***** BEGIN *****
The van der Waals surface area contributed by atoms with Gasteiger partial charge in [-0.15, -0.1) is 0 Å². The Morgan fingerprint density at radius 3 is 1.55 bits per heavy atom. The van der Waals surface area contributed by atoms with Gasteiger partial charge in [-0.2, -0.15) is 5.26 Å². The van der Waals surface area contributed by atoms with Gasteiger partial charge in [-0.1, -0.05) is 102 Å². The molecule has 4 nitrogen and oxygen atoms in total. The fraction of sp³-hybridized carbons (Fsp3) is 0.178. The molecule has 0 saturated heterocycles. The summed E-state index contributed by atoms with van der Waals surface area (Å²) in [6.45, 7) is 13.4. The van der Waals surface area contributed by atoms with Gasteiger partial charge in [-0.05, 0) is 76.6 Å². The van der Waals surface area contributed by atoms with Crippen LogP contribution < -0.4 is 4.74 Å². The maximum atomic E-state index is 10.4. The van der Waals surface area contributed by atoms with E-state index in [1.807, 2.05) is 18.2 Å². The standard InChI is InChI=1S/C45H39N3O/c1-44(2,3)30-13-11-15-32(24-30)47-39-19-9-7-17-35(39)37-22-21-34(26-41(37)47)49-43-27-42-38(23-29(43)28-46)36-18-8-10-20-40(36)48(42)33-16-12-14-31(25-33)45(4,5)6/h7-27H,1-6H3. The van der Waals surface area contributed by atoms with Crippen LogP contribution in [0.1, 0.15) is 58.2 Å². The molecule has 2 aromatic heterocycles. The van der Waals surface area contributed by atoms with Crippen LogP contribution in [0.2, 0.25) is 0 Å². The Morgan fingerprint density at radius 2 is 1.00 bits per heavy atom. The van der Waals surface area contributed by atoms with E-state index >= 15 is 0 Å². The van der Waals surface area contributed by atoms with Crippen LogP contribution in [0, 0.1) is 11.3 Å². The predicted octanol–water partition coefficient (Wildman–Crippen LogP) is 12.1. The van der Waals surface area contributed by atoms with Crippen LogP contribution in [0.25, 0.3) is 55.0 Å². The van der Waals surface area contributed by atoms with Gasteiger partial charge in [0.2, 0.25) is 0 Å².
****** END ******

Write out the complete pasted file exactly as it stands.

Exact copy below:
The van der Waals surface area contributed by atoms with Gasteiger partial charge in [-0.15, -0.1) is 0 Å². The Morgan fingerprint density at radius 3 is 1.55 bits per heavy atom. The van der Waals surface area contributed by atoms with Gasteiger partial charge in [-0.2, -0.15) is 5.26 Å². The van der Waals surface area contributed by atoms with Gasteiger partial charge in [-0.1, -0.05) is 102 Å². The molecule has 4 nitrogen and oxygen atoms in total. The fraction of sp³-hybridized carbons (Fsp3) is 0.178. The molecule has 0 saturated heterocycles. The summed E-state index contributed by atoms with van der Waals surface area (Å²) in [6.45, 7) is 13.4. The van der Waals surface area contributed by atoms with Gasteiger partial charge in [-0.05, 0) is 76.6 Å². The van der Waals surface area contributed by atoms with Crippen LogP contribution < -0.4 is 4.74 Å². The maximum atomic E-state index is 10.4. The van der Waals surface area contributed by atoms with E-state index in [1.807, 2.05) is 18.2 Å². The standard InChI is InChI=1S/C45H39N3O/c1-44(2,3)30-13-11-15-32(24-30)47-39-19-9-7-17-35(39)37-22-21-34(26-41(37)47)49-43-27-42-38(23-29(43)28-46)36-18-8-10-20-40(36)48(42)33-16-12-14-31(25-33)45(4,5)6/h7-27H,1-6H3. The van der Waals surface area contributed by atoms with Crippen LogP contribution in [0.1, 0.15) is 58.2 Å². The molecule has 2 aromatic heterocycles. The van der Waals surface area contributed by atoms with Crippen LogP contribution in [0.2, 0.25) is 0 Å². The Morgan fingerprint density at radius 2 is 1.00 bits per heavy atom. The van der Waals surface area contributed by atoms with E-state index >= 15 is 0 Å². The van der Waals surface area contributed by atoms with Crippen LogP contribution in [0, 0.1) is 11.3 Å². The predicted octanol–water partition coefficient (Wildman–Crippen LogP) is 12.1. The van der Waals surface area contributed by atoms with Crippen LogP contribution in [0.25, 0.3) is 55.0 Å². The van der Waals surface area contributed by atoms with Gasteiger partial charge in [0.2, 0.25) is 0 Å².